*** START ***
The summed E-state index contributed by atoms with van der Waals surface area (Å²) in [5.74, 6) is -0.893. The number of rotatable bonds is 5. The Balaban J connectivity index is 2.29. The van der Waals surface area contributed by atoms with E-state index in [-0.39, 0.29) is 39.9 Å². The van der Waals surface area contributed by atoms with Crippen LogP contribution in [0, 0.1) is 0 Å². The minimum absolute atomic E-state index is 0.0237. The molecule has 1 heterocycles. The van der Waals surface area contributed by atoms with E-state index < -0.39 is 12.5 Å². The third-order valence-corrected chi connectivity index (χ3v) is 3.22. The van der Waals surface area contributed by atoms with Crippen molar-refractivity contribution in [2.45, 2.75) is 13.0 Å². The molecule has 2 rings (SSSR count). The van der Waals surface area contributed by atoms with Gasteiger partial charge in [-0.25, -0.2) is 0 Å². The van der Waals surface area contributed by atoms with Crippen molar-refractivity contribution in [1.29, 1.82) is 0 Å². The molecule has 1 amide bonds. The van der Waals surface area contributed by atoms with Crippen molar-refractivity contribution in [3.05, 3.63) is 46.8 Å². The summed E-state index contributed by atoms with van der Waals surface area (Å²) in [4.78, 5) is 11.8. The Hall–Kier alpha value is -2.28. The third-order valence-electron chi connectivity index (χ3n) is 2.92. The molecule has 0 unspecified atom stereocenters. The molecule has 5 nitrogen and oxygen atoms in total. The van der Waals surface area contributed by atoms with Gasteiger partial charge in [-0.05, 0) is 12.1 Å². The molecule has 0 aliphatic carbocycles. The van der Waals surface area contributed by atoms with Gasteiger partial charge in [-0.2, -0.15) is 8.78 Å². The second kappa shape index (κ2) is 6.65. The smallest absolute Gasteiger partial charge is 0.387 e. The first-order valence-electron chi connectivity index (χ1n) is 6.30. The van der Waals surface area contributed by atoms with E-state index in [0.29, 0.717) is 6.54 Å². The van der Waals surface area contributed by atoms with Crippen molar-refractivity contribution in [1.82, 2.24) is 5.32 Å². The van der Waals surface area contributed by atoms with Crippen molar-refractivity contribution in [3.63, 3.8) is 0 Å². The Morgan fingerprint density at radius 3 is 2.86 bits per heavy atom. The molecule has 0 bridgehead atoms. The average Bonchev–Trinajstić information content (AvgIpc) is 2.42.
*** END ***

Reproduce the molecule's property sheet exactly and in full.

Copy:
The summed E-state index contributed by atoms with van der Waals surface area (Å²) in [5.74, 6) is -0.893. The number of rotatable bonds is 5. The Balaban J connectivity index is 2.29. The van der Waals surface area contributed by atoms with E-state index in [-0.39, 0.29) is 39.9 Å². The van der Waals surface area contributed by atoms with Crippen LogP contribution in [0, 0.1) is 0 Å². The minimum absolute atomic E-state index is 0.0237. The molecule has 1 heterocycles. The van der Waals surface area contributed by atoms with E-state index < -0.39 is 12.5 Å². The third-order valence-corrected chi connectivity index (χ3v) is 3.22. The van der Waals surface area contributed by atoms with Crippen molar-refractivity contribution in [2.45, 2.75) is 13.0 Å². The molecule has 2 rings (SSSR count). The van der Waals surface area contributed by atoms with Gasteiger partial charge in [-0.25, -0.2) is 0 Å². The van der Waals surface area contributed by atoms with Crippen molar-refractivity contribution in [1.29, 1.82) is 0 Å². The molecule has 1 amide bonds. The van der Waals surface area contributed by atoms with Crippen molar-refractivity contribution in [3.05, 3.63) is 46.8 Å². The summed E-state index contributed by atoms with van der Waals surface area (Å²) in [4.78, 5) is 11.8. The Hall–Kier alpha value is -2.28. The third-order valence-electron chi connectivity index (χ3n) is 2.92. The molecule has 0 unspecified atom stereocenters. The molecule has 5 nitrogen and oxygen atoms in total. The van der Waals surface area contributed by atoms with Gasteiger partial charge in [-0.05, 0) is 12.1 Å². The molecule has 0 aliphatic carbocycles. The van der Waals surface area contributed by atoms with Gasteiger partial charge in [-0.2, -0.15) is 8.78 Å². The second kappa shape index (κ2) is 6.65. The smallest absolute Gasteiger partial charge is 0.387 e. The first-order valence-electron chi connectivity index (χ1n) is 6.30. The van der Waals surface area contributed by atoms with E-state index in [0.29, 0.717) is 6.54 Å². The van der Waals surface area contributed by atoms with Crippen molar-refractivity contribution in [1.82, 2.24) is 5.32 Å². The van der Waals surface area contributed by atoms with Crippen molar-refractivity contribution in [3.63, 3.8) is 0 Å². The Morgan fingerprint density at radius 3 is 2.86 bits per heavy atom. The molecule has 0 bridgehead atoms. The average Bonchev–Trinajstić information content (AvgIpc) is 2.42.